The night my first husband died, we (sons, daughters, friends, wife) spent the evening singing and praying at his bedside, hoping he could hear us: that our tears, our songs, our celebration, our mourning would stir the spirit within his rapidly failing body.
Residents and nursing staff joined us or stopped in the hall to listen, tears streaming down their faces. They had come to love Bill. He had made an impact on their lives.
We each took our turn: holding his limp hand, leaning close, asking, “Can you hear me Dad? Can you hear me Bill?”
Every little while he stopped breathing, and we thought he was gone. The nurse counted–one, two, three, four, sometimes up to twenty seconds. We exhaled in unison each time his breathing resumed.
Late into the night, everyone had gone but me. Peter, our oldest son, stayed the longest. His father’s guardian and image, he’d spent most of the night in the uncomfortable straight-backed chair the nurse had brought in. He’d only gone home for a few hours sleep because she assured him it would be a while—maybe another day.
The breathing seemed to keep a more even rhythm towards morning. The cadence of breath and pumping oxygen lulled me into a light sleep.
The days had been long, but I wouldn’t leave. My husband of forty years was at the threshold of eternity, and I was determined to be there when he crossed over it.
Early in the morning, I heard someone call my name. My eyes flew open. When I saw the nurse, I stood and leaned over the bed–close enough to feel the wisp of breath flutter against my face. Then it stopped. I counted one, two, three, four . . . twenty-one, twenty-two, twenty-three. He was gone. I exhaled the breath I hadn’t known I was holding.
I cried–and then, I marveled.
I had witnessed something amazing. There was no life to raise the still chest or open the sagging lids. There was no spirit in the broken body. It was gone.
“To be absent from the body is to be present with the Lord.”
At that moment I realized that my husband was not the gray-haired shell that lay on the narrow bed in room 143 of Yuma Life Care Center.
He was a spirit, created in the image of God, who was now and would ever be worshiping around the throne of the God he had served so faithfully.
Helen looked at the clock and noted time-of-death—7:45 A.M.. I noted time-of-transition. At 7:45 A.M., April 10, 2009, Bill Thompson put aside his earthly tabernacle and ascended to the throne of God.
Watching my husband’s passing brought me new awareness: The person I look at in the mirror is not the real me. I am a spirit who lives temporarily in a body.
I am a resident of heaven, not of this earth and someday I, too, will leave this house of flesh behind and, in a moment, be in the presence of my glorious God.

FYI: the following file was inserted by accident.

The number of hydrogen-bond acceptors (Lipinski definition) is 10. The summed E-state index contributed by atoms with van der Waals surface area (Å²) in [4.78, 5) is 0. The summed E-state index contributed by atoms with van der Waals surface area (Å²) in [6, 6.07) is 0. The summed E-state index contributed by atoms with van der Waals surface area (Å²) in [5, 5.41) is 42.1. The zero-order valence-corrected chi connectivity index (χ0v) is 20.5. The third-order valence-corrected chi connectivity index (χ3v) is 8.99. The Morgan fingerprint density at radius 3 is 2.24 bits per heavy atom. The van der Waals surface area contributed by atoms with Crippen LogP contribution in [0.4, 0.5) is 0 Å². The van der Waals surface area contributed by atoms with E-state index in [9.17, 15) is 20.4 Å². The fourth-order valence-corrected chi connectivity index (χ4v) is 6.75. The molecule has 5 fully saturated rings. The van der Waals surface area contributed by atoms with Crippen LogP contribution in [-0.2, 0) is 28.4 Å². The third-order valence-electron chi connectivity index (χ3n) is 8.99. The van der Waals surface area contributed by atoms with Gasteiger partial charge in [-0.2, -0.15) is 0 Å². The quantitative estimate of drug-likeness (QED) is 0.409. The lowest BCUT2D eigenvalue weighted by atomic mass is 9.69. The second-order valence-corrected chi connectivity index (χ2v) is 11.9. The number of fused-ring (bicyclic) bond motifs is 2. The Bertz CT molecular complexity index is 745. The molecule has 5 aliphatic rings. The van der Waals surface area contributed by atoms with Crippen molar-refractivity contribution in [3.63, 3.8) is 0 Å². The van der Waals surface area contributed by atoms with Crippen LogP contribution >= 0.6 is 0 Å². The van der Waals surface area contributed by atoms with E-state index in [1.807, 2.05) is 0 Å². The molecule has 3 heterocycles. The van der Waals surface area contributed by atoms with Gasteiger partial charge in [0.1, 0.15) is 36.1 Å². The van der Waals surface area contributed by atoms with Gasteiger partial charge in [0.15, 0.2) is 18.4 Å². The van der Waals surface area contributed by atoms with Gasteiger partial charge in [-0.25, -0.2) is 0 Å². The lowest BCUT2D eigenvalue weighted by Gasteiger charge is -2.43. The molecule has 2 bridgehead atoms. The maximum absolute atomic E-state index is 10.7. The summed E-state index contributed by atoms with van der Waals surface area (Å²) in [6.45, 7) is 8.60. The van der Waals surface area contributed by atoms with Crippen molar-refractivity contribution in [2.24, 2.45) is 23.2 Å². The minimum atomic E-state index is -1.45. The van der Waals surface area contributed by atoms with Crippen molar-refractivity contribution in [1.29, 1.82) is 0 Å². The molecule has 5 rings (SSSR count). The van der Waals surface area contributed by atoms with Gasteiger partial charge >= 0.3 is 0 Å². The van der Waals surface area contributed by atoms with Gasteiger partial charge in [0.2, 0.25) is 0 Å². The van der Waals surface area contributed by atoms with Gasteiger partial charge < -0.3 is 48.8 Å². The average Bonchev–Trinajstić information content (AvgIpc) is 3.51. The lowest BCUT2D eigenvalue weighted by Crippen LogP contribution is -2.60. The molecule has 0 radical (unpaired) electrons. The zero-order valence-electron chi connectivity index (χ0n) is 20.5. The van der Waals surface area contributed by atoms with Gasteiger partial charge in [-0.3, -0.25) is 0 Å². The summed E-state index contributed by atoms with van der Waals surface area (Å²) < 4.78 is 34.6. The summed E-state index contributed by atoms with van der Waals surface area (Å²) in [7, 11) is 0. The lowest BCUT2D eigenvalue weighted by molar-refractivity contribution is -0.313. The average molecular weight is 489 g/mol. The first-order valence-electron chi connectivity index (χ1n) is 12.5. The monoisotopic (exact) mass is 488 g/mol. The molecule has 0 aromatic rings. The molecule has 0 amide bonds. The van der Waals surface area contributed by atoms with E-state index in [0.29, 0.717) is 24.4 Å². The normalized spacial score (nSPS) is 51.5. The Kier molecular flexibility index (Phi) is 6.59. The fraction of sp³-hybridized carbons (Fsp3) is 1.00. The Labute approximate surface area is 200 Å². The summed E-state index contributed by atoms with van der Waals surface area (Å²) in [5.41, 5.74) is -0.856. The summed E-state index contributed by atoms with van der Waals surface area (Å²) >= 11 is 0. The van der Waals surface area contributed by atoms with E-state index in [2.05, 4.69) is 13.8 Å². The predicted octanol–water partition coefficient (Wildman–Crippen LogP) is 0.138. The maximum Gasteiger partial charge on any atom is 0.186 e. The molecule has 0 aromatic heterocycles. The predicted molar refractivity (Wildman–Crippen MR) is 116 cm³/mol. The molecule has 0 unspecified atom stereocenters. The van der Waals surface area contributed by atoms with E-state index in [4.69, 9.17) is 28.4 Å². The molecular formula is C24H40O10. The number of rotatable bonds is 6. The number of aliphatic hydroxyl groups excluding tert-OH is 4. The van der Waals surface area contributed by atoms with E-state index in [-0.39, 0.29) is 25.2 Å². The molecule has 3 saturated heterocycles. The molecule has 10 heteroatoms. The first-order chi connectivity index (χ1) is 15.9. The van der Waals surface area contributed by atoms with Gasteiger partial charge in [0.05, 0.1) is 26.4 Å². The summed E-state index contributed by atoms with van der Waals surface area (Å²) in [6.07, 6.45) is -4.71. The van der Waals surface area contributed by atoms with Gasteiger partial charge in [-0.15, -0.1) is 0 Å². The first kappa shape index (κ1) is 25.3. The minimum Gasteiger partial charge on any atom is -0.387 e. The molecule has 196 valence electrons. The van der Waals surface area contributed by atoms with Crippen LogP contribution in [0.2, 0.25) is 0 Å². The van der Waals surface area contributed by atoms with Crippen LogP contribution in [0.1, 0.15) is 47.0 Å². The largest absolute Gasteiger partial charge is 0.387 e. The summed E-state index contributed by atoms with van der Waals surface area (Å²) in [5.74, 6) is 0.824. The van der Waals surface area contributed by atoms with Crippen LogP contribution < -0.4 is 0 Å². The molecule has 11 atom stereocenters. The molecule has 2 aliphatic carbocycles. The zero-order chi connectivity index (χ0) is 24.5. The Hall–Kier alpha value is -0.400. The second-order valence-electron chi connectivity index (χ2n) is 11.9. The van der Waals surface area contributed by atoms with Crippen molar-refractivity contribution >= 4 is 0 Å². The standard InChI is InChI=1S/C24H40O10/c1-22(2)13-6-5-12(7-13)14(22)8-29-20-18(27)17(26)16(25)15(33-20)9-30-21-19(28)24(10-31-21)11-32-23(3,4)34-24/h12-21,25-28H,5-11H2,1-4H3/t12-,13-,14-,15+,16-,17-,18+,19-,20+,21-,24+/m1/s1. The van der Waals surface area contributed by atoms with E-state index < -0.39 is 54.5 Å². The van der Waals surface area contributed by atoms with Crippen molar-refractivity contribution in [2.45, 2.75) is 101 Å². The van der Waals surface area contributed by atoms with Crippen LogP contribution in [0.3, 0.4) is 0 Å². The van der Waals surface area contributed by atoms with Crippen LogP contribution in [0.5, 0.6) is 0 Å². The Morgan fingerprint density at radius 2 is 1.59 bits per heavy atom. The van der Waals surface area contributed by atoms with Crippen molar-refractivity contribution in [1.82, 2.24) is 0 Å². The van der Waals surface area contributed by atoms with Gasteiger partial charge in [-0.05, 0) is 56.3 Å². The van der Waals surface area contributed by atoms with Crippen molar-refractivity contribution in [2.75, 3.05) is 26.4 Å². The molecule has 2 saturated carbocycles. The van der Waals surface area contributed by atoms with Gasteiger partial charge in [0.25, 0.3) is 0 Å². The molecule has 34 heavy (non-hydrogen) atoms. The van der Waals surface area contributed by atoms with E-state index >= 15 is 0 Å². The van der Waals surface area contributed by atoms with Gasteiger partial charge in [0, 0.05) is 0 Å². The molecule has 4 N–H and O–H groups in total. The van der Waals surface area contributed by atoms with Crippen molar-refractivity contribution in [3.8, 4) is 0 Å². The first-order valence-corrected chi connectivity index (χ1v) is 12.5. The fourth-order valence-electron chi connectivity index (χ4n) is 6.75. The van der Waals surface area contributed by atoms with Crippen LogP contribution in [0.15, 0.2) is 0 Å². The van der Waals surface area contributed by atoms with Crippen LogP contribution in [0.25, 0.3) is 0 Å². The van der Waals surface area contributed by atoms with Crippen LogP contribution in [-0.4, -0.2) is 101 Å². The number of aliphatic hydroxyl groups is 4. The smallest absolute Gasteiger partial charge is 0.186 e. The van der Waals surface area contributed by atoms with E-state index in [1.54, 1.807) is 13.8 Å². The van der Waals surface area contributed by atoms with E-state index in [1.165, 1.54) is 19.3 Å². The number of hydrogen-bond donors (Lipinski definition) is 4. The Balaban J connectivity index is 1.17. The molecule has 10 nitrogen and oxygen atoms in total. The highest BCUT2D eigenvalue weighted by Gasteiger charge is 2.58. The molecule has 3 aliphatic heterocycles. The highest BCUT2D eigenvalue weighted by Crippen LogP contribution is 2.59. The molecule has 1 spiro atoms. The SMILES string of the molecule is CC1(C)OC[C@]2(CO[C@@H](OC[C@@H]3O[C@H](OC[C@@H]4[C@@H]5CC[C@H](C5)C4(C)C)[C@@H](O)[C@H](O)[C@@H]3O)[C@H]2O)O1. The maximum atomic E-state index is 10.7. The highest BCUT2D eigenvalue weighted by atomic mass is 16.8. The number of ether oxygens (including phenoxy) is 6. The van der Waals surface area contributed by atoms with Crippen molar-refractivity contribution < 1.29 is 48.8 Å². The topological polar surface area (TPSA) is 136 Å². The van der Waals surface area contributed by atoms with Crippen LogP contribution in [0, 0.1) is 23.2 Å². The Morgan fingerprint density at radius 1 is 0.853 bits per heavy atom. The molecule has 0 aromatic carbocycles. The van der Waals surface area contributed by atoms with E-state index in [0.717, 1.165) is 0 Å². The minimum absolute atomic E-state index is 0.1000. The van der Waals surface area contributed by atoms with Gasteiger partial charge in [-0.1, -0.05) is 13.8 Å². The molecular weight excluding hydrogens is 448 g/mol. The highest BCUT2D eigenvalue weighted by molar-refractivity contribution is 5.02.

I’ll see you there, Bill.
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Thank you for sharing such an intimate moment. My father’s last hours were much the same. For those with hope in Christ, the loss is for those left behind. I’m enjoying your blog very much!
Thank you, Julie. It really was an amazing experience. I know the Lord let me be there alone to experience. I’m not afraid to die, and I hope when those I leave behind look at my body, they’ll realize that that’s not me!
Breath taking testimony. I appreciate you sharing, as a nursing assistant I’ve been there with families of loved ones passed. I say a prayer, they are never forgotten, only they are now home with God the Father. Amen
I love your writing and you! God bless.
Thank you, Elkie. What a privilege you have to be there with families at that moment. I love you. I’m so thankful for what God has done in your life.
This had tears in my eyes. Such beauty. And, yes, the hope we have after a loved one passes on to Heaven is so sweet. Thank you for sharing.
Thank you Tish. It was a beautiful experience.
It’s been two years since my dad died. Long before that I asked Our Lord to give me the opportunity to pray with him as he died. Turns out that’s not the way it happened. For a long time I agonized over that.
Not so much anymore. Prayers throughout life are not forgotten by God at the hour of death.
After reading this I thank God that I was allowed to be with him in life and in death.
Thanks for sharing.
You’re welcome. It’s hard to believe it’s been two years. God knows what we’re going to pray before we do, so he knows your heart. You’ve been such a blessing to your mom. I know your dad would appreciate it.
I read with tears in my eyes. Bill had a huge impact on me in the years that we visited back and forth. Somehow we lost contact, but I’ve thought of you often. Thank you for sharing this touching moment of transition !
You’re welcome. It was truly an amazing experience and changed my view of death. I hope you subscribed. That way I’ll visit your inbox periodically and we won’t lose track again.